I tried to cover the whole gammit of topics from our journey. They include:

  • Tools and Milestones
  • The Business Case
  • Getting Buy-In
  • Dealing with the Critics
  • User Adoption
  • Moderation Process
  • Creating Communities
  • Training and Education
  • Benefits
  • Defining Success
  • EMC's Key Ingredients

Here are the slides from the presentation. I'll post audio as soon as it's available.

EMC Enterprise 2.0 Case Study Webinar for The 2.0 Adoption Council & Newsgator

View more presentations from Jamie Pappas.

Thanks to EMC (of course!) for giving me such a great job that has enabled me to create such a wonderful story to tell! Thanks also to The 2.0 Adoption Council for all of the wonderful opportunities they provide, including being able to participate in webinars such as this one! Thanks to Newsgator for sponsoring The 2.0 Adoption Council webinar series, and providing the opportunity for many of us to share our stories. Finally, thanks to Jive Software for their great product and supporting us along our journey.

Check out the first two webinar presentations, as well!

2.0 Adoption in the Enterprise - The "Before" (Click for audio replay)

Featuring Bruce Galinsky from MetLife, Anu Elmer from Swiss Re, and Greg Lowe from Alcatel-Lucent

2.0 Adoption in the Enterprise - The Before

View more presentations from The 2.0 Adoption Council.

2.0 Adoption in the Enterprise - The "After"  (Click for audio replay)

Featuring Claire Flanagan from CSC, Megan Murray from Booz Allen Hamilton, and Kevin Jones from Dynetics

2.0 Adoption in the Enterprise - The After

View more presentations from The 2.0 Adoption Council.

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Please, share your journey - have you seen some common themes? Some common challenges? Some common success?

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Happy Birthday to My Friend, the Web! #20Years

Happy Birthday! The web is something that many of us take for granted now. We don’t even think twice about popping open a browser page and reading about the latest news, weather, sports, fitness, parenting, or whatever our passion. If you can think of it - chances are good that you can find it on the web. In fact, I’d be curious as to what there might be anymore that you can’t find on the web.

I have always been fascinated by the web. I remember the stars in my eyes the first time I was able to search on something and find information about that topic from people and sources I’d never even heard of before. It was amazing! And for me, it still is.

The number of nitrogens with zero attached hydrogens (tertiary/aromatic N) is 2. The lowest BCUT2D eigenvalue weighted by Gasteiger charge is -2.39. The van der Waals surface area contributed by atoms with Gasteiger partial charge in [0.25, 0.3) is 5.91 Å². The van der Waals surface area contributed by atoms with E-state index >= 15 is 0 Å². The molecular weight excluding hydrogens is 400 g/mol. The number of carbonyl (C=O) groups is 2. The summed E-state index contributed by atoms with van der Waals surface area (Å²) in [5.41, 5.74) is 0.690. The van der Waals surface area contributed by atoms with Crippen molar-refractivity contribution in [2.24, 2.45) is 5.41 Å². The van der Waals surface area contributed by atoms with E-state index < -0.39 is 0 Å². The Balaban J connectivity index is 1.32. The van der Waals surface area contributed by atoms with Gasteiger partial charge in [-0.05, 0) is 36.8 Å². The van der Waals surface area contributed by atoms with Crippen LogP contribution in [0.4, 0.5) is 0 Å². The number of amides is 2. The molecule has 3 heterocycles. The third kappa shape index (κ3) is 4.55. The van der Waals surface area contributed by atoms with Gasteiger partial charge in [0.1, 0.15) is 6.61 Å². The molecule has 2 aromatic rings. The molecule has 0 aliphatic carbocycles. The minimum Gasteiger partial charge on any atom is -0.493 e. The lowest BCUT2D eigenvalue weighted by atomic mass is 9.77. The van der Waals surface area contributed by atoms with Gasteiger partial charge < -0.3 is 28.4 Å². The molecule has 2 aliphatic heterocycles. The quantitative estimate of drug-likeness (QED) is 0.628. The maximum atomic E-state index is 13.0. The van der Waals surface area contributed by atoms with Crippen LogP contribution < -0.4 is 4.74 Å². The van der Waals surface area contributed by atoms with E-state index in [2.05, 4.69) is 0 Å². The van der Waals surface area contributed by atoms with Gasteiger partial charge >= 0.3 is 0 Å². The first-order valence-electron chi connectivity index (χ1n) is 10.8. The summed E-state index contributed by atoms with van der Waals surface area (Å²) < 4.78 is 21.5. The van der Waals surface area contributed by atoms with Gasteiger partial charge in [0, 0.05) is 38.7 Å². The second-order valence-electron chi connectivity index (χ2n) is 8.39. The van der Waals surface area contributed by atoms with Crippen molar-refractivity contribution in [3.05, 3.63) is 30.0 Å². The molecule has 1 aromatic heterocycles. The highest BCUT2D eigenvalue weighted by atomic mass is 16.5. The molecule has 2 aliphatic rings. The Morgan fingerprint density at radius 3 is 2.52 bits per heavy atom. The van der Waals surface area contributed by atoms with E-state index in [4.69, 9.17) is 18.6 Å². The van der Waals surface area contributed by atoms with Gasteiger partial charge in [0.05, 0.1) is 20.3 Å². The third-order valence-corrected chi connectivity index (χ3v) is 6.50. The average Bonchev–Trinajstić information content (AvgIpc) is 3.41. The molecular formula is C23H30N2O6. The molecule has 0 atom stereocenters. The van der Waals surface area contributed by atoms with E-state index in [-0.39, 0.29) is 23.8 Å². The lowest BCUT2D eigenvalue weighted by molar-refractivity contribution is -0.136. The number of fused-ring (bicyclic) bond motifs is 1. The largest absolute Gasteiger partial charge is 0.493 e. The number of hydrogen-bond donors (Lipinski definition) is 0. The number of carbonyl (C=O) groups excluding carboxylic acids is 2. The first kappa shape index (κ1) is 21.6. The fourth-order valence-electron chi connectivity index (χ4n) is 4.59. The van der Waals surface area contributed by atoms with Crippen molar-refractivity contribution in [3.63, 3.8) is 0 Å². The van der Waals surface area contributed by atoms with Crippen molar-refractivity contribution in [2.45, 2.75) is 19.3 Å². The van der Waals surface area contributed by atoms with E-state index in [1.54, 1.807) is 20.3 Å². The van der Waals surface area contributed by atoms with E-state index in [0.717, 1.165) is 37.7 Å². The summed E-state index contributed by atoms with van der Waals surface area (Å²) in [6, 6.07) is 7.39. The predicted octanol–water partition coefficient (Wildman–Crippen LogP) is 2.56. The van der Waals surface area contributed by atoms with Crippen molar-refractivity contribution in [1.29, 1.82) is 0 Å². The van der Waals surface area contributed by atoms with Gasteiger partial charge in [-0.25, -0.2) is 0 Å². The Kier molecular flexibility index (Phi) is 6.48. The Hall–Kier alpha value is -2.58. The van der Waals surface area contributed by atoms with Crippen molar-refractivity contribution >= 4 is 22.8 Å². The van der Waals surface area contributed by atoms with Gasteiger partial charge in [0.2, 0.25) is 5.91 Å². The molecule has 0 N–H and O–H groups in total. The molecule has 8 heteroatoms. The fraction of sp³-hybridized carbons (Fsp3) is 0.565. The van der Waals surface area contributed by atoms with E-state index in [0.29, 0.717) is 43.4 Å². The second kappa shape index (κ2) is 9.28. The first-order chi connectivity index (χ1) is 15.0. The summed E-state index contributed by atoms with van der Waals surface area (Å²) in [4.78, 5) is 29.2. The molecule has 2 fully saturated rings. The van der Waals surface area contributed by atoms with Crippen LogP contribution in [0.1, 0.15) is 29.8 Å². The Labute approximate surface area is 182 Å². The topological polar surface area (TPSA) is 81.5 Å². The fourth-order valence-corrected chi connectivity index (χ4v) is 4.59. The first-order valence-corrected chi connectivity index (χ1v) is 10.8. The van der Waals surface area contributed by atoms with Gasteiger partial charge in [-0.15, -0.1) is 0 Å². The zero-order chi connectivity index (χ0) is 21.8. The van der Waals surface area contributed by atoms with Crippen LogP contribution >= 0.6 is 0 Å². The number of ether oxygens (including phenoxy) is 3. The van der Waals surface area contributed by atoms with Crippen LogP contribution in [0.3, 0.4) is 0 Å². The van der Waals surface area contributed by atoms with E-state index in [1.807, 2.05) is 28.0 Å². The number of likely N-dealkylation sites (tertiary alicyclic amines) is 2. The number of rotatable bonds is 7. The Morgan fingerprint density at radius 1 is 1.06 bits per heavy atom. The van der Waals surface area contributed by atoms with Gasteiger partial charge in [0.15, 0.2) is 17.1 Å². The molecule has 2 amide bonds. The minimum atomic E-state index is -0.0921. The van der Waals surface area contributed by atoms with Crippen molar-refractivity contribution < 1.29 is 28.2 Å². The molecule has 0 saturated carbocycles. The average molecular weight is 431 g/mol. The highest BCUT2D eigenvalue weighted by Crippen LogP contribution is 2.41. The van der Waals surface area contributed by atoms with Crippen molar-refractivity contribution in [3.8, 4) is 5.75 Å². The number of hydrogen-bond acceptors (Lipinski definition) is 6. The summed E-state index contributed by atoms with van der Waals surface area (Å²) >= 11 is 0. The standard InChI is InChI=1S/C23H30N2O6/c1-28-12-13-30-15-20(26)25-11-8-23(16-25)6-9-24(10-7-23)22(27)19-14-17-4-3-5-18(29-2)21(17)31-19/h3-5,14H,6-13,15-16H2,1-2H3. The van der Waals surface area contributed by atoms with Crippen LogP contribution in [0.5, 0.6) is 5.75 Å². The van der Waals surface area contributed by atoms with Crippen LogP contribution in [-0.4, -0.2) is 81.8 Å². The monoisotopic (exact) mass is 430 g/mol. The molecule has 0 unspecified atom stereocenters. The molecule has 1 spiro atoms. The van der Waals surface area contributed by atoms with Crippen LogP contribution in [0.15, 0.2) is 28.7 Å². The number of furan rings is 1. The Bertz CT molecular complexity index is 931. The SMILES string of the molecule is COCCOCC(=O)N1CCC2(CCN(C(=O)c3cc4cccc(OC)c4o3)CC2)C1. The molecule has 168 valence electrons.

ON MagazineThat’s why I found the current issue of ON Magazine to be fascinating! You see, the entire issue is focused on the web and its 20th birthday!  Many of us, in fact, here at EMC have found this issue to be one that resonates deeply with us. Our Blogging Corps has each been taking a turn in sharing our own thoughts on the questions posed by ON Magazine. I was tagged by fellow blogger and EMCer David Spencer, so here are my thoughts…

 

How has the web changed my life?

I can’t even begin to list all of the ways that the web has changed my life. I’m on the web every single day. It’s hard to imagine a day without it, to be honest.  Does that qualify as an addiction?

The first obvious thing that comes to mind is the fact that I have chosen a career focused on the web. Every single day I use the web to communicate with others, both inside and outside of EMC, about what I’m working on. Part of my responsibility is to be on the social web, to understand it, and to teach others how to use it while also developing best practices, use cases, and guidelines for participation that help people to understand how to use it to represent EMC well.

Stargate SG-1 The second thing that comes to mind is the ease with which I can access information. As a Stargate SG-1 fan, I like Chris Brogan’s analogy of “gate jumping” in this issue. The web allows me to jump around and view what I’m interested in, for as long as I’m interested in it and then move along and check out the next thing. As I said before – you can search on and find information on just about anything you can possibly think of. I don’t have phone books in my house any longer because I look everything up on the web. I watch news, TV shows, and movies on the web. I have even sold some (not all because some books I still love to hold in my hands while reading them) of my books that are available on the web. Every one of my research papers for my MBA had more web resources sited that physical books and periodicals. I even turned in my papers for my degree online.

I’m trying to find a facet of my life that the web doesn’t touch these days…We planned our wedding in Maui online down to the very last item. We shopped for our condo online, researched neighborhoods and communities online, even applied for our mortgage online – I never even met our mortgage broker in person. I shopped for my car online, and car insurance and a local dealer near where I lived for service. I print grocery coupons from online, and view the weekly sales ads online. I subscribe to newsletters that I’m interested in online and receive them via email. I share photos, videos and updates with colleagues and our family online. If I’m presenting at an event, my family can often view it online as though they were there. I even design and order our holiday cards online.